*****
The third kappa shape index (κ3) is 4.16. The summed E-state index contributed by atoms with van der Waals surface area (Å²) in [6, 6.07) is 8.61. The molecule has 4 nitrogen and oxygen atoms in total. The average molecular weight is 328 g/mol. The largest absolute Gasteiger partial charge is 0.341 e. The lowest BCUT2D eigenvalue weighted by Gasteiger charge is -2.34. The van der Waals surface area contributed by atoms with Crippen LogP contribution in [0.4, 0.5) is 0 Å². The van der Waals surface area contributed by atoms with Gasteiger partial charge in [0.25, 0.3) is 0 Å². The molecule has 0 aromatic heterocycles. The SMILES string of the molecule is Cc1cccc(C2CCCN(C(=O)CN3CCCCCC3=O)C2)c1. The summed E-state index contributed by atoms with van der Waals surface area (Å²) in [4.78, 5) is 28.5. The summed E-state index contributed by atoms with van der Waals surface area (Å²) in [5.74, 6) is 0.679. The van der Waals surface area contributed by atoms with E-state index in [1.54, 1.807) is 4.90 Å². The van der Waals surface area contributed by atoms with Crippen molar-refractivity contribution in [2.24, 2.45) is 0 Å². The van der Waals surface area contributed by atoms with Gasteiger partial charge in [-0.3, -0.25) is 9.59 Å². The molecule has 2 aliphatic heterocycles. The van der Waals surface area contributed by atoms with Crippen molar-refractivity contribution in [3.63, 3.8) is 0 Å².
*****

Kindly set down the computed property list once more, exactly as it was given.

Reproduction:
The third kappa shape index (κ3) is 4.16. The summed E-state index contributed by atoms with van der Waals surface area (Å²) in [6, 6.07) is 8.61. The molecule has 4 nitrogen and oxygen atoms in total. The average molecular weight is 328 g/mol. The largest absolute Gasteiger partial charge is 0.341 e. The lowest BCUT2D eigenvalue weighted by Gasteiger charge is -2.34. The van der Waals surface area contributed by atoms with Crippen LogP contribution in [0.4, 0.5) is 0 Å². The van der Waals surface area contributed by atoms with Gasteiger partial charge in [0.25, 0.3) is 0 Å². The molecule has 0 aromatic heterocycles. The SMILES string of the molecule is Cc1cccc(C2CCCN(C(=O)CN3CCCCCC3=O)C2)c1. The summed E-state index contributed by atoms with van der Waals surface area (Å²) in [4.78, 5) is 28.5. The summed E-state index contributed by atoms with van der Waals surface area (Å²) in [5.74, 6) is 0.679. The van der Waals surface area contributed by atoms with E-state index in [1.54, 1.807) is 4.90 Å². The van der Waals surface area contributed by atoms with Crippen molar-refractivity contribution in [2.24, 2.45) is 0 Å². The van der Waals surface area contributed by atoms with Gasteiger partial charge in [-0.3, -0.25) is 9.59 Å². The molecule has 2 aliphatic heterocycles. The van der Waals surface area contributed by atoms with Crippen molar-refractivity contribution in [3.63, 3.8) is 0 Å².